Of course, the virtual event could not replace the heartfelt emotion and camaraderie of the live event but the connection with the community – born out in the participation and charity fundraising numbers – indicated that RttS is a desirable badge of honour – a prestige race and a brand that runners associate with readily.
For Threshold, the obliteration of its core 2020 event’s calendar can’t have been easy to take, but the company, now moving HQ from West London to Brighton, has been able to plan ahead. “The silver lining of not having events is that it forces you to look further int the future”, says Nick. Nick does see at least one positive on the horizon for a company that has always built multiple events for employee incentive and wellbeing programmes. He observes that working from home and remote from office would be here to stay for many companies and sees it as the role for companies like his to create the kind of meaningful teambuilding get togethers that will allow the new breed of remote workers to perform to their best potential.
He is quick to reel off success stories of events that Threshold has delivered for the likes of Samsung and Deloitte.
Since interviewing Nick there has been a government call to restart the process of commuting, and the debate as to whether a full return to office life is desirable or not is ongoing. It remains to be seen what percentage of the current remote and home workers stay at home, but Nick is surely right in suggesting that there is good reason to see team-focussed days as a growth market for experiential event builders.
Race to the Stones – as a participant
RttS is a classic ultramarathon that is raced along The Ridgeway, the outstanding national trail with its many flavours of Neolithic Britain. The route ends at Overton Hill. The standing stones at Avebury in Wiltshire are just a short diversion from that end. Competitors can run the race route in 2 50km/31-mile chunks on Saturday and Sunday, camping overnight, or take on the 100Km/62-mile journey in one go. This accessible event attracts seasoned ultrarunners through to first timers. The Threshold team have a reputation for making completion more possible for many participants with large numbers of event marshals as well as structured aid stations every 10 kilometres. I can vouch for this. RttS 100K was my first ultrarun in 2018. I live not far from Avebury so the run felt like a homecoming. I have rapidly added 16 more ultras in the two years since, further testimony to this positive experience.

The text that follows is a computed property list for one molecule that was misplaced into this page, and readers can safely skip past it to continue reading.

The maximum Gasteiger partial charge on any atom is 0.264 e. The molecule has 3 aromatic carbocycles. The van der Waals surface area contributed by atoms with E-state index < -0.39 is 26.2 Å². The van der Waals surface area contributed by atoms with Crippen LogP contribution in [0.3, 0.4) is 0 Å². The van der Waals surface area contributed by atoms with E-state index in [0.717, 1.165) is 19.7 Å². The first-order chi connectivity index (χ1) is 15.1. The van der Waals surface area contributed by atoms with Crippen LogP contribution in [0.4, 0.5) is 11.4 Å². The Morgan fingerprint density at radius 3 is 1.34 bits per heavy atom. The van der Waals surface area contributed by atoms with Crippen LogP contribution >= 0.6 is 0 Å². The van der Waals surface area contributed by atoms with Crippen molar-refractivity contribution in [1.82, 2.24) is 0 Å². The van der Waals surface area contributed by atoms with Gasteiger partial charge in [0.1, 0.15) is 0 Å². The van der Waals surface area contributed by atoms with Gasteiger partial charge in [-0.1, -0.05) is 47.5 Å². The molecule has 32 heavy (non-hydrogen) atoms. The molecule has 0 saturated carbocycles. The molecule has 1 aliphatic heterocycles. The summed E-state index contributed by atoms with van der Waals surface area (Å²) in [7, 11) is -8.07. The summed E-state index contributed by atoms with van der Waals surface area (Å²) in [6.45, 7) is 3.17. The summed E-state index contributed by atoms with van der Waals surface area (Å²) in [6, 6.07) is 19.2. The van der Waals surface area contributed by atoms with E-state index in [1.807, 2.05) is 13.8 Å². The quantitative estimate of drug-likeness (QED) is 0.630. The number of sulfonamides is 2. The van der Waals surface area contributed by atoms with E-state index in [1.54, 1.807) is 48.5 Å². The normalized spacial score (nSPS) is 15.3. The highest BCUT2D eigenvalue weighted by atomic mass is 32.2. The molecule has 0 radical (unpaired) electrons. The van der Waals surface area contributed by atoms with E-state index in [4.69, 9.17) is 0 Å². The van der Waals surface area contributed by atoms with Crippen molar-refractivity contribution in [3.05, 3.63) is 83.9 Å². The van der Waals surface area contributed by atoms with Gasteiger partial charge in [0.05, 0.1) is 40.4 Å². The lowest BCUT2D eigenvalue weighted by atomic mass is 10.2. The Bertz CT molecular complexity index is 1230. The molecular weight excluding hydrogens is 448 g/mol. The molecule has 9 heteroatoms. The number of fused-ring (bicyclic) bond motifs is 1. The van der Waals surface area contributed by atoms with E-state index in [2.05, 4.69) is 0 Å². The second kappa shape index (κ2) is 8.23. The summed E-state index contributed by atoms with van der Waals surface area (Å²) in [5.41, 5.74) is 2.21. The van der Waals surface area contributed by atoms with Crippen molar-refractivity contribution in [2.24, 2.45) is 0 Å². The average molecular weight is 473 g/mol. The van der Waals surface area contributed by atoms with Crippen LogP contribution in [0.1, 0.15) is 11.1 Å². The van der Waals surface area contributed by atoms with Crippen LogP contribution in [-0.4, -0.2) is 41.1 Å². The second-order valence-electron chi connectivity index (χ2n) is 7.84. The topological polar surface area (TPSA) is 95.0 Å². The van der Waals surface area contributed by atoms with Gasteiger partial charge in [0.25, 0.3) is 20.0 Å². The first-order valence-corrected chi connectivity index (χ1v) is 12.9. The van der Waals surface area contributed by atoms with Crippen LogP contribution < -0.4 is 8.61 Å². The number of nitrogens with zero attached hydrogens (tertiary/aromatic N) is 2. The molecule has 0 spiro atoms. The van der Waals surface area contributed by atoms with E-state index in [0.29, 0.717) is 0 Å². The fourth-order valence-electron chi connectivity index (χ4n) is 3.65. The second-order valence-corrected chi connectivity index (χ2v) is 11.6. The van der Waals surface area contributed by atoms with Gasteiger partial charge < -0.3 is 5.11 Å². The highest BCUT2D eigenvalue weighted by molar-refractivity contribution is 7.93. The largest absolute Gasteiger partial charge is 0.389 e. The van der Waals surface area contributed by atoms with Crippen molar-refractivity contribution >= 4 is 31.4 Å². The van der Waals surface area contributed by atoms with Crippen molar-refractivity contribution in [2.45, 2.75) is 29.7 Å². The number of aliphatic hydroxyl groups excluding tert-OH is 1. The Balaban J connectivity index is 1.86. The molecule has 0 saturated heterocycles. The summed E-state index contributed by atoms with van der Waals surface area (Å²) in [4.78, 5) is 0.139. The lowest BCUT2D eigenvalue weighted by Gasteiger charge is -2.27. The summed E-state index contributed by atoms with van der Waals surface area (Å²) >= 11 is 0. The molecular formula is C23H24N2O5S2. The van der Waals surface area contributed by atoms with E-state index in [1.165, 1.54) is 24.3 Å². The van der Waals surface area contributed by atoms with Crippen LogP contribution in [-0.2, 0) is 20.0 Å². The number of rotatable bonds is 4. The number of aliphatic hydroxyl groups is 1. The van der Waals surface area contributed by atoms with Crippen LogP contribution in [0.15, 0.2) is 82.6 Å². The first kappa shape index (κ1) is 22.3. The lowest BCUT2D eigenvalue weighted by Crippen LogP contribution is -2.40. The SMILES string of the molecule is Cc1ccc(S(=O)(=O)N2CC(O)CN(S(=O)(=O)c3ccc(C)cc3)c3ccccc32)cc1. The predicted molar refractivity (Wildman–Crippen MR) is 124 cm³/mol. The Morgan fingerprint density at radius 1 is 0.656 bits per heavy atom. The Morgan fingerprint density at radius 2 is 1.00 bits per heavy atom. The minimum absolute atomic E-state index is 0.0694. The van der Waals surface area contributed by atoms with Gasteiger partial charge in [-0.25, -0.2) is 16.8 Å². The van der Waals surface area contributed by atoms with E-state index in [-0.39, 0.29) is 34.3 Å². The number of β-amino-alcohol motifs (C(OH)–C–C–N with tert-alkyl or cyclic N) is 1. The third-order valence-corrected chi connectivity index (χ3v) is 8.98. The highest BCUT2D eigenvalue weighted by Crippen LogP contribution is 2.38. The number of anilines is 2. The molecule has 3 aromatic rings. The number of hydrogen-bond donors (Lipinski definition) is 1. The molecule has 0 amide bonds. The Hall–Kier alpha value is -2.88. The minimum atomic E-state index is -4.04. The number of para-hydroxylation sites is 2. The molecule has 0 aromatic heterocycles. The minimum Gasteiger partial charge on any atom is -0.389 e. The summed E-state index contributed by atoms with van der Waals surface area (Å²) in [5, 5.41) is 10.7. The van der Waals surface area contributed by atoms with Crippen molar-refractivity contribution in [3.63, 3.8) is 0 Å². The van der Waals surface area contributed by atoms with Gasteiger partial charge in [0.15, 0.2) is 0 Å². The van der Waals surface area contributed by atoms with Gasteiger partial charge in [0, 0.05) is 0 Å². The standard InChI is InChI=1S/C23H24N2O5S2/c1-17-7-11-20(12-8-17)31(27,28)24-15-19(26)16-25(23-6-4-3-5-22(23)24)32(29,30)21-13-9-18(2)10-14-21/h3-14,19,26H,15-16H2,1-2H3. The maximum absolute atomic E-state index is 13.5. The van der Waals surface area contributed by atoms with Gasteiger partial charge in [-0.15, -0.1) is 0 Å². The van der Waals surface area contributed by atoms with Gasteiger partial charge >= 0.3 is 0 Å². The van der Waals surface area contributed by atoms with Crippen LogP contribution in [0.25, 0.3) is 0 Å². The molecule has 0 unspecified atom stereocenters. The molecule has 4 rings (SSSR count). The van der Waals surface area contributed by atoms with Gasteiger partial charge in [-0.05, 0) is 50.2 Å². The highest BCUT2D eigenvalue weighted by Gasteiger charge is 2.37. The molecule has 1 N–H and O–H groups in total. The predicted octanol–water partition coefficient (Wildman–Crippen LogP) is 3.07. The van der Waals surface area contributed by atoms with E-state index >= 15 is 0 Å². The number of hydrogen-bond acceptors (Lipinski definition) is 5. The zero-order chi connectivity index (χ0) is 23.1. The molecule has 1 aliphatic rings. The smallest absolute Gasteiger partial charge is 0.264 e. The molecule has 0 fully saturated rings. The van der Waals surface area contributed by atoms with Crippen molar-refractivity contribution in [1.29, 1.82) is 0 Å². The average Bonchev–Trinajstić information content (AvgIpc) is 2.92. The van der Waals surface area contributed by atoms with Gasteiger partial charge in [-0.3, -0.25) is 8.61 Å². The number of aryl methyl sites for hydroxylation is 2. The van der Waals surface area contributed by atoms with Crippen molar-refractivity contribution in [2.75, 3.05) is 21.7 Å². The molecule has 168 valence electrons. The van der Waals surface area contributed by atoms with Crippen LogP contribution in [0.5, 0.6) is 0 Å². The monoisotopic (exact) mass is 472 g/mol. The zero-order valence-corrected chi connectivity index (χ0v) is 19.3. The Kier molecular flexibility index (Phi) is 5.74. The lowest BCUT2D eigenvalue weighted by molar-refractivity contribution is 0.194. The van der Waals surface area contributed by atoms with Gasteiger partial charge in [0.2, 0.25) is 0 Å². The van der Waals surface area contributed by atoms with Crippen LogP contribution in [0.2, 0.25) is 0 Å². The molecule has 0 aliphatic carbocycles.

The 2020 virtual event was more accessible. It simply challenged runners to complete the RttS distance in any increments they like in a week, getting their run or runs in anywhere they wanted. It was free to enter though with merchandise to purchase and opened the iconic race up to a broader base of runners many of whom were aspiring to run ultra distance one day. Of course, you could still tackle the event in one go – and leaning on the benefits of being local – my fellow Chippenham Harrier James and I ran it on the actual course.
I loved both the real and the virtual event. Choosing to run the virtual event in one go was definitely the way to go, a satisfying challenge. Arriving at the standing stones at Avebury feels special on any occasion, a journey for the ages. Also this virtual race certainly didn’t lack for real toil. However, nothing can beat the intense flavour of the real event with supporters and marshals making your efforts feel epic, together with the firm friendships that are forged on the trails.